Quarantine hotel rules face legal challenge

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A man sits at a window of the Radisson Blu hotel at Heathrow Airport in west LondonImage source, Getty Images
Image caption,
Travellers quarantine at the Radisson Blu hotel near Heathrow airport

A law firm representing travellers is challenging the UK's quarantine hotel policy and seeking a judicial review.

Currently, passengers must spend 11 nights in quarantine hotels on returning from red list countries, despite being fully vaccinated and testing negative for Covid.

London-based firm PGMBM says this is an "unlawful deprivation of liberty".

On Thursday, the cost of staying in a quarantine hotel jumped from £1,750 to £2,285.

The firm has begun legal proceedings.

PGMBM managing partner Tom Goodhead said: "Mandatory hotel quarantine is a fundamental breach of human rights. It has led to the false imprisonment of people who are fully vaccinated and have tested negative.

"Prisoners are entitled to more liberty than those forced to quarantine in hotels."

More than 60 locations including Turkey, Mexico, Kenya and many countries in Africa are currently on the red list.

The other European countries with mandatory quarantine involving hotel detentions - Ireland and Norway - have amended their schemes so fully vaccinated travellers are exempt from needing to quarantine.

A government spokesperson said: "We are determined to protect our country and the progress we have made thanks to the vaccine rollout. That is why the government has taken decisive action at the border, including the introduction of the managed quarantine system.

"Every essential check we've introduced has strengthened our defences against the risk of new coronavirus variants.

"Countries around the world are taking equivalent action and apply a fixed charge for quarantine costs. The cost for travelling back from a red list country covers transport from the port of arrival to the designated hotel, food, accommodation, security, other essential services and testing."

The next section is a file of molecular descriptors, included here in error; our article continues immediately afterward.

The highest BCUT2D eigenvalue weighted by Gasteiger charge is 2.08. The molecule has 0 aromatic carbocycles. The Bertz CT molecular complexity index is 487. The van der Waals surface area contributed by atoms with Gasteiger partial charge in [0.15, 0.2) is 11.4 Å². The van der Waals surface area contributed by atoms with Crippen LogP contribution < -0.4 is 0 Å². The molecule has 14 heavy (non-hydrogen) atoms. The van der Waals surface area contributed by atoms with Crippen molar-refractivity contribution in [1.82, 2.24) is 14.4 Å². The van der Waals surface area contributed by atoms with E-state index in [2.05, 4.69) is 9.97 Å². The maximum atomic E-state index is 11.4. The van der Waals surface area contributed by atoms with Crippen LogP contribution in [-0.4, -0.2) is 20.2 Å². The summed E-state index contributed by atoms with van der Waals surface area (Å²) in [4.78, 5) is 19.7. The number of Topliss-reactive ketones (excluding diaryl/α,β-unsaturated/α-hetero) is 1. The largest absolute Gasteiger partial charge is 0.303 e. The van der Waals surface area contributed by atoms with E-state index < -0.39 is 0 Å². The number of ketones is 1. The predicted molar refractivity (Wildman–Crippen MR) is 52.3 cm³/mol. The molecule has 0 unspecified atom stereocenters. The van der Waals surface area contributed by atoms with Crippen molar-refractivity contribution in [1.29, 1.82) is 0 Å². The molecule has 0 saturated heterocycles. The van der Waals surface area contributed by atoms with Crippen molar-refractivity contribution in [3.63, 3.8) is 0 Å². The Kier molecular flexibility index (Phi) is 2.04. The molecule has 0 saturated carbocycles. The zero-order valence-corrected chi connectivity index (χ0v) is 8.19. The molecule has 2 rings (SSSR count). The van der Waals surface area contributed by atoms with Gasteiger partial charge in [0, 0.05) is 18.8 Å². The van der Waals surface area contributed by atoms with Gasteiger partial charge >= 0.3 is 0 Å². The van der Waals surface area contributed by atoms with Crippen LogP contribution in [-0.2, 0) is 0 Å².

Image source, Getty Images

The legal team are seeking compensation, not only for those they represent, but also for anyone who has been double-jabbed in the UK and has stayed at a quarantine hotel.

In addition to compensation for the alleged breach in human rights, the law firm is also seeking refunds of the cost of the quarantine hotel stays.

This is the second case PGMBM has brought about quarantine hotels. The first was on the grounds of financial hardship and resulted in the government offering the option to pay in 12 monthly instalments for those facing financial hardship.

"We want to see this draconian policy scrapped and those affected to be properly compensated," he continued.

Mr Goodhead added that the majority of the people who got in touch with the law firm were not travelling to or from red list countries for holidays or for leisure.

"They are often travelling for emergency or urgent reasons and would not be travelling unless they felt it was absolutely necessary," he explained.